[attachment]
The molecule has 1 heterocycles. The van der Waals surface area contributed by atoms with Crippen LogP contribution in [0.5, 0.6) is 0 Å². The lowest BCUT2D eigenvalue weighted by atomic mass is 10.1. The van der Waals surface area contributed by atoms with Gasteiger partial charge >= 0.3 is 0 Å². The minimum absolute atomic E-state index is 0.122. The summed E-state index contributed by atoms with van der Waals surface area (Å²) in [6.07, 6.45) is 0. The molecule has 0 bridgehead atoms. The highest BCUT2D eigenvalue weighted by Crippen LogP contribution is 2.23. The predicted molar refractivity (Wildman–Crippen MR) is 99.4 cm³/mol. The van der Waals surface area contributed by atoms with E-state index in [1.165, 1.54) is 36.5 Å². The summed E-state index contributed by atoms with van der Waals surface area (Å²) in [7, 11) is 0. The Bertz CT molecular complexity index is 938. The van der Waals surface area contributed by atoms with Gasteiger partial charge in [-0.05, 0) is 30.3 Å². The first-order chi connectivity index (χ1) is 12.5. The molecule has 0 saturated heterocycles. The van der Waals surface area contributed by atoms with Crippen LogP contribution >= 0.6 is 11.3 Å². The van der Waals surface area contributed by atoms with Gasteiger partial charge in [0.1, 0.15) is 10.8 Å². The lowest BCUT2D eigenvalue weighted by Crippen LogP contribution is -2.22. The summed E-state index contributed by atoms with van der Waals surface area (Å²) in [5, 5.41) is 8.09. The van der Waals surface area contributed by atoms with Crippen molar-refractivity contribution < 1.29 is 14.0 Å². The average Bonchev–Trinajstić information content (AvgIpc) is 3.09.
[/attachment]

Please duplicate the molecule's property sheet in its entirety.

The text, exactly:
The molecule has 1 heterocycles. The van der Waals surface area contributed by atoms with Crippen LogP contribution in [0.5, 0.6) is 0 Å². The lowest BCUT2D eigenvalue weighted by atomic mass is 10.1. The van der Waals surface area contributed by atoms with Gasteiger partial charge >= 0.3 is 0 Å². The minimum absolute atomic E-state index is 0.122. The summed E-state index contributed by atoms with van der Waals surface area (Å²) in [6.07, 6.45) is 0. The molecule has 0 bridgehead atoms. The highest BCUT2D eigenvalue weighted by Crippen LogP contribution is 2.23. The predicted molar refractivity (Wildman–Crippen MR) is 99.4 cm³/mol. The van der Waals surface area contributed by atoms with E-state index in [1.165, 1.54) is 36.5 Å². The summed E-state index contributed by atoms with van der Waals surface area (Å²) in [7, 11) is 0. The Bertz CT molecular complexity index is 938. The van der Waals surface area contributed by atoms with Gasteiger partial charge in [-0.05, 0) is 30.3 Å². The first-order chi connectivity index (χ1) is 12.5. The molecule has 0 saturated heterocycles. The van der Waals surface area contributed by atoms with Crippen LogP contribution >= 0.6 is 11.3 Å². The van der Waals surface area contributed by atoms with Gasteiger partial charge in [0.1, 0.15) is 10.8 Å². The lowest BCUT2D eigenvalue weighted by Crippen LogP contribution is -2.22. The summed E-state index contributed by atoms with van der Waals surface area (Å²) in [5, 5.41) is 8.09. The van der Waals surface area contributed by atoms with Crippen molar-refractivity contribution < 1.29 is 14.0 Å². The average Bonchev–Trinajstić information content (AvgIpc) is 3.09.